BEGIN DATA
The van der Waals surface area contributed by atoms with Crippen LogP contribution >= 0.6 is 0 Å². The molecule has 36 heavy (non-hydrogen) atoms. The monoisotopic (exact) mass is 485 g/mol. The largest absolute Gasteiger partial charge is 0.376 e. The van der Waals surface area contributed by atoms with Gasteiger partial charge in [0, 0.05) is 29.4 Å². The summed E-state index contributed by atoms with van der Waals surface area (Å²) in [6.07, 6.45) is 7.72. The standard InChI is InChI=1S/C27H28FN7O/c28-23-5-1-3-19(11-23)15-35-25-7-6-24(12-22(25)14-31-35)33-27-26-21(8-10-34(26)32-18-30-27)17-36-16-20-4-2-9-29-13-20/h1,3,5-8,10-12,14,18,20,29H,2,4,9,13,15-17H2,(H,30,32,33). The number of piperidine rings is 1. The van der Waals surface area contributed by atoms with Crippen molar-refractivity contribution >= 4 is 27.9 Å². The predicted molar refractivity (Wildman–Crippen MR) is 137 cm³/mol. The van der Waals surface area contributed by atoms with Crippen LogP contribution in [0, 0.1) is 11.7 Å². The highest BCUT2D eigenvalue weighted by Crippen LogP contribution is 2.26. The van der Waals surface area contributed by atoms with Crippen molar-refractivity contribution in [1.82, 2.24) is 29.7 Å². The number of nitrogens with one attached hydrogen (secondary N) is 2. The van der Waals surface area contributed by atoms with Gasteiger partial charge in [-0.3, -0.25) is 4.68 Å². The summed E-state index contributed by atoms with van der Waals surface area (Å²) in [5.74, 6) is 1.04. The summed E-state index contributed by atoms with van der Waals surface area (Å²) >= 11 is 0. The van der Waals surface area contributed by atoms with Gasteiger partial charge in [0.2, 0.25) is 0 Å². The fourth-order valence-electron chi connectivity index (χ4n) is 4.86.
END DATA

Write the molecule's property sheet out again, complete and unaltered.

The van der Waals surface area contributed by atoms with Crippen LogP contribution >= 0.6 is 0 Å². The molecule has 36 heavy (non-hydrogen) atoms. The monoisotopic (exact) mass is 485 g/mol. The largest absolute Gasteiger partial charge is 0.376 e. The van der Waals surface area contributed by atoms with Gasteiger partial charge in [0, 0.05) is 29.4 Å². The summed E-state index contributed by atoms with van der Waals surface area (Å²) in [6.07, 6.45) is 7.72. The standard InChI is InChI=1S/C27H28FN7O/c28-23-5-1-3-19(11-23)15-35-25-7-6-24(12-22(25)14-31-35)33-27-26-21(8-10-34(26)32-18-30-27)17-36-16-20-4-2-9-29-13-20/h1,3,5-8,10-12,14,18,20,29H,2,4,9,13,15-17H2,(H,30,32,33). The number of piperidine rings is 1. The van der Waals surface area contributed by atoms with Crippen molar-refractivity contribution >= 4 is 27.9 Å². The predicted molar refractivity (Wildman–Crippen MR) is 137 cm³/mol. The van der Waals surface area contributed by atoms with Crippen LogP contribution in [0, 0.1) is 11.7 Å². The highest BCUT2D eigenvalue weighted by Crippen LogP contribution is 2.26. The van der Waals surface area contributed by atoms with Crippen molar-refractivity contribution in [1.82, 2.24) is 29.7 Å². The number of nitrogens with one attached hydrogen (secondary N) is 2. The van der Waals surface area contributed by atoms with Gasteiger partial charge in [-0.3, -0.25) is 4.68 Å². The summed E-state index contributed by atoms with van der Waals surface area (Å²) in [5.74, 6) is 1.04. The summed E-state index contributed by atoms with van der Waals surface area (Å²) >= 11 is 0. The van der Waals surface area contributed by atoms with Gasteiger partial charge in [0.2, 0.25) is 0 Å². The fourth-order valence-electron chi connectivity index (χ4n) is 4.86.